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Working With LGBT Clients

The two most common questions I get when it comes to the LGBT community are:

“Why do you work with LGBT clients?” and “What is your approach?”

1. Why?

The primary answer is to save lives. Personally, I worked with about 20 teenage LGBT clients, 18 of them have seriously contemplated suicide before coming in. Over ½ of them have never told their parents about their contemplation. Here are some research facts:

Picture of a boy looking out over a field representing an LGBT Teen
LGBT Teens need love, connection, and understanding from you.

Years ago I had a client who after a few months of therapy opened up about being gay. He didn’t know how to communicate with his parents, he felt alone and conflicted. This individual was failing school and got into a dark depressive state where he was contemplating ending his life. The young man had become disconnected from social settings, was isolating, and coping with addiction.

Fast forward a few years later; this client is connected with his family, working, attending school, and thriving. Is it possible for LGBT teens to stay connected with families and prosper in today’s culture? I, without a doubt, say YES! However, getting the right kind of help is fundamental to long-term progress.

A few years ago, I had a conversation with a friend about a gay relative. The summary of the conversation went something like this,

“My parents and most of us don’t really talk to him anymore. I just don’t really know what to think. We love him, but…I mean, I don’t want my kids hanging around him.”

These kinds of stories break my heart. Because there is a better way, a different way.

These types of emotions inspired me to implement LGBT therapy at Utah Family Therapy.

I was seeing so many LGBT individuals isolating and not staying connected with their families; I had to do something. Too many stories of suicides and attempts were surfacing and continue to this day. The ability to openly and honestly communicate is fundamental to individuals in the LGBT community and their families; in fact, it’s essential in all emotional health.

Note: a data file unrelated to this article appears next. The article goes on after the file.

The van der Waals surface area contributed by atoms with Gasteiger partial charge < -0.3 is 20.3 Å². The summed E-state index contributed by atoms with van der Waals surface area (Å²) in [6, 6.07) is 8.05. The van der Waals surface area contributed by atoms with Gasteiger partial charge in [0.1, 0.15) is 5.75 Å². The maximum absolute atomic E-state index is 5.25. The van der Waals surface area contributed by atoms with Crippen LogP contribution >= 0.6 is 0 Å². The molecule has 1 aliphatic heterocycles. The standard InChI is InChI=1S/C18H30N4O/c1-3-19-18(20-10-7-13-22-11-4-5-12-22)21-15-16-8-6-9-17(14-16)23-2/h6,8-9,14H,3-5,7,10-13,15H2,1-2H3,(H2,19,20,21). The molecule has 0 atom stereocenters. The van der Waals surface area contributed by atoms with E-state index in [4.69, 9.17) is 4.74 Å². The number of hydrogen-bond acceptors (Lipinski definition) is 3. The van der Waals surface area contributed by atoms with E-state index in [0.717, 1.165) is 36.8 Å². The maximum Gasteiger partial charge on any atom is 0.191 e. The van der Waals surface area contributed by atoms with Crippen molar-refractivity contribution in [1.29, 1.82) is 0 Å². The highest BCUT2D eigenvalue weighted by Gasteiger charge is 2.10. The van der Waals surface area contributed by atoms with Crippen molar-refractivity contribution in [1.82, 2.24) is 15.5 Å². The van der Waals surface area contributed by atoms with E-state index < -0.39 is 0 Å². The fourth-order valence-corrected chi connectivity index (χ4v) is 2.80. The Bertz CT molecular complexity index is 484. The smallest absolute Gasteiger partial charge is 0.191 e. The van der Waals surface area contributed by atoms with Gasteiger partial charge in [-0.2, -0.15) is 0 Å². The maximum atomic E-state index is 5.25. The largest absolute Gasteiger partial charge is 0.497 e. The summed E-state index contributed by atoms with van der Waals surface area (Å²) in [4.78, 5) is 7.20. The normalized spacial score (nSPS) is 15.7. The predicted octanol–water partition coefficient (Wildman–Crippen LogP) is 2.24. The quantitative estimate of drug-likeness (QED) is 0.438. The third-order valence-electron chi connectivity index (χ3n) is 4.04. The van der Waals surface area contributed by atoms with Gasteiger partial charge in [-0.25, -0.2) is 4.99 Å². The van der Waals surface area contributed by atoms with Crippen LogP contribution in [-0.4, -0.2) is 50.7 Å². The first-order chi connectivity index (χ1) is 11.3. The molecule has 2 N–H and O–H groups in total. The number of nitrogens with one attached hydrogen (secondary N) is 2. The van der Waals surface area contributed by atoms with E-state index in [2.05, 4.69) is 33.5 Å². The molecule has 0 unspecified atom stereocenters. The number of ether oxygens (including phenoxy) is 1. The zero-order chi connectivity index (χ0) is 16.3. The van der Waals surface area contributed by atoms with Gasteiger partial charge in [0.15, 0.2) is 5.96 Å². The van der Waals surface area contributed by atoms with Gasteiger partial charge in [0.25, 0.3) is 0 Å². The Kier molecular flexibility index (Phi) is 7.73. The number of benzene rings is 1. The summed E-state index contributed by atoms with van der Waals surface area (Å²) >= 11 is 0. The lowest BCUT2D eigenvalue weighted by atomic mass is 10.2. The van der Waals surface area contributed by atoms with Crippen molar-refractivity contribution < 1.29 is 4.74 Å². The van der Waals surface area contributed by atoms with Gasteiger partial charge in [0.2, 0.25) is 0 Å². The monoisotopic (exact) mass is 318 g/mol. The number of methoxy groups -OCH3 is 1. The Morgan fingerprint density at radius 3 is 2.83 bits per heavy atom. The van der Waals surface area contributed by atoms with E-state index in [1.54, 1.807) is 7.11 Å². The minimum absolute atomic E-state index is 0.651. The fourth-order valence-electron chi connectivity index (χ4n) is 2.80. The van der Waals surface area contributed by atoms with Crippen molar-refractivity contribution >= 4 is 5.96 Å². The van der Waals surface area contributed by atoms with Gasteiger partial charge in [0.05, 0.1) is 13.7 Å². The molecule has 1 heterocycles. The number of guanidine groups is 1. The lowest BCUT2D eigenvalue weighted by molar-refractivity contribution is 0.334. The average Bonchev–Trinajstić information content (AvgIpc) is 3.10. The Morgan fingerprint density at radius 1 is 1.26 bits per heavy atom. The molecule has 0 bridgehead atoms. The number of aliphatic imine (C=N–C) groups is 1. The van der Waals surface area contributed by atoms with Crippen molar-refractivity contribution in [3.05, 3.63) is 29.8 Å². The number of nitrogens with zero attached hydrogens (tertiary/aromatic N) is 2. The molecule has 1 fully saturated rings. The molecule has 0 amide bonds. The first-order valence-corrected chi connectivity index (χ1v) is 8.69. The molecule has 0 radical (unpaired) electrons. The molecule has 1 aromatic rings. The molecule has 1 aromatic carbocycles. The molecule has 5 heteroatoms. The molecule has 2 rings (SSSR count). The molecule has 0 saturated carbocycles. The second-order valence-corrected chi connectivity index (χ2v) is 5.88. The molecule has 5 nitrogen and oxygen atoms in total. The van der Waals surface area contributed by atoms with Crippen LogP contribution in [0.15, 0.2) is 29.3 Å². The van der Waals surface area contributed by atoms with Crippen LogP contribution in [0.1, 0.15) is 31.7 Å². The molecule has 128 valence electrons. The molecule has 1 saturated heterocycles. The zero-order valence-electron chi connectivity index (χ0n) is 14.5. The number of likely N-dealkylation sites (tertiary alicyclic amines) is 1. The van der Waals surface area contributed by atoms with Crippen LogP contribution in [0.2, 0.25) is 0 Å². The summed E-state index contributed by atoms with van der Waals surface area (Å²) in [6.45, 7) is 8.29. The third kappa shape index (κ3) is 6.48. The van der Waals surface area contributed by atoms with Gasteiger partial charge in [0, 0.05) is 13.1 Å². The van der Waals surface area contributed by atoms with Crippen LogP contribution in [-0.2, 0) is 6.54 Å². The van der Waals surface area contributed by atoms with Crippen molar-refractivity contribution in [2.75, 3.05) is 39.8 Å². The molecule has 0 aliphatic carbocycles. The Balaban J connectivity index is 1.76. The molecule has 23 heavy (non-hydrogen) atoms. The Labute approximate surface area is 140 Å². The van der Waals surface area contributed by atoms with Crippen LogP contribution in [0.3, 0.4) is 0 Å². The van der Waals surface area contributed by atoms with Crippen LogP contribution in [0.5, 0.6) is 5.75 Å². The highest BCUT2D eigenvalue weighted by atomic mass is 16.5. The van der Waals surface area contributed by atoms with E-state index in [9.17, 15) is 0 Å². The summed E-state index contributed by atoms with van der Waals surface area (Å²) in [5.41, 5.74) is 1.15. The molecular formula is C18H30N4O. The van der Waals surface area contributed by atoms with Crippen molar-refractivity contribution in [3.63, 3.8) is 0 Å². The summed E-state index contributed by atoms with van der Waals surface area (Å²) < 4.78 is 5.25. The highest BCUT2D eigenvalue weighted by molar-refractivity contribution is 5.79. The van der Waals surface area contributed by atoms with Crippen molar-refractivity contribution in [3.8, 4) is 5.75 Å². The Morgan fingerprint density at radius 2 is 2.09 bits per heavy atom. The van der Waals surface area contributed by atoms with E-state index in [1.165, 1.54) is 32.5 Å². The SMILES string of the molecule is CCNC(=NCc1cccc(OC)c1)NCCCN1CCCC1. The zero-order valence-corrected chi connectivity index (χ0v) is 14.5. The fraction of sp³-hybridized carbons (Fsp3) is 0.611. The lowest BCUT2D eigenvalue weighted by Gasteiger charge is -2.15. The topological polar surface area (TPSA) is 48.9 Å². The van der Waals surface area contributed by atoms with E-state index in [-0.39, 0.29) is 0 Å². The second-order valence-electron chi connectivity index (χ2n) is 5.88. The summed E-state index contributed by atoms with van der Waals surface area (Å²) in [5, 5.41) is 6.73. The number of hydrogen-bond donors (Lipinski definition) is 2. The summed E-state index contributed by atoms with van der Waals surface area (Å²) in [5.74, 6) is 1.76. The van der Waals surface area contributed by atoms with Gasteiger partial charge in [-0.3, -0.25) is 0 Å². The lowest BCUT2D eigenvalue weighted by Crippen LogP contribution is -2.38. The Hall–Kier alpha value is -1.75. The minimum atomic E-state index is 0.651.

2. Our approach is that Same-Sex Attraction IS NOT a disease or illness.

LGBT Teens need love too. They need to know that you love them despite their choices.

It does not need a cure. What LGBT individuals need our family and friends to treat them with dignity, respect, and love. We all need love and connection; it is deep-seated to our well-being and survival as humans. Our goal at Utah Family Therapy is to help navigate the emotional waters of family, the world, and religious cultures when a family member comes out as LGBT. Many believe that reparative or “gender conversion” therapy is the answer.

Being a therapy clinic in American Fork, Utah, we are asked what stance the LDS church takes on being LGBT and more specifically if we feel we are in alignment with the way we do treatment.

Here are a few excerpts, taken directly from LDS leadership.

“No one fully knows the root causes of same-sex attraction. Each experience is different. Latter-day Saints recognize the enormous complexity of this matter. We simply don’t have all the answers. Attraction to those of the same sex, however, should not be viewed as a disease or illness. We must not judge anyone for the feelings they experience.”

Quentin L. Cook  said,

Quentin L. Cook
Quentin L. Cook Apostle of The Lord Jesus Christ for the Church of Jesus Christ of Latter-day Saints™

“As a church, nobody should be more loving and compassionate. Let us be at the forefront in terms of expressing love, compassion and outreach. Let’s not have families exclude or be disrespectful of those who choose a different lifestyle as a result of their feelings about their own gender.”

*Utah Family Therapy is not owned, operated, or affiliated with The Church of Jesus Christ of Latter-Day Saints.